The garden is located in a suburban neighborhood of a rapidly developing town in the Piedmont of North Carolina. Unlike most of the newer neighborhoods nearby, many mature trees were left when it was built, which is nice, but it also means the biggest gardening challenge for me is sunlight. Over the years, I have tried to fit in sun-loving plants where possible, but they were always limited in growth and productivity. In early 2020, I had two 50-60 foot loblolly pines removed and began to create a garden in the previously wild area of my backyard. It is still shady and there is tree work still to be done for a productive vegetable garden. I am also working on finding better adapted plants that look great and provide habitat in the areas that will remain shady.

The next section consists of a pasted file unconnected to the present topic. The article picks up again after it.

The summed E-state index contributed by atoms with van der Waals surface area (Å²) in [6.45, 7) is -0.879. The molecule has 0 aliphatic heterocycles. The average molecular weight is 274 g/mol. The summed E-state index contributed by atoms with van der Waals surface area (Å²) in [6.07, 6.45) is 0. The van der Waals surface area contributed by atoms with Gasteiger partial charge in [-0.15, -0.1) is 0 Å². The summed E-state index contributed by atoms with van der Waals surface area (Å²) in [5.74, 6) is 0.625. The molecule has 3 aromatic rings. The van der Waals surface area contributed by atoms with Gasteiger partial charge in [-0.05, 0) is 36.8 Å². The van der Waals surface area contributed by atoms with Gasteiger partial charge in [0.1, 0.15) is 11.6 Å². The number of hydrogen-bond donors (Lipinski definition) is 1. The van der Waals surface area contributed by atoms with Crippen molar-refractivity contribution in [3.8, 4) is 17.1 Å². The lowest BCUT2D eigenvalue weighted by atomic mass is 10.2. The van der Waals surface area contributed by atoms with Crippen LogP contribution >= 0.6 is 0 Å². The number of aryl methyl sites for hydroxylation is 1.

The map above shows the current garden conditions. The trees displayed as canopy will likely remain, the others, shown as simple brown dots are all candidates for removal. Many of these are large pines, some Sweetgum and a couple of maples. Since they have grown so tightly together for so long, the canopy is rather high so there is sunlight coming in, just not enough! The neighbors to the South and South East also have heavily shaded backyards and that has a big impact, particularly through the winter months.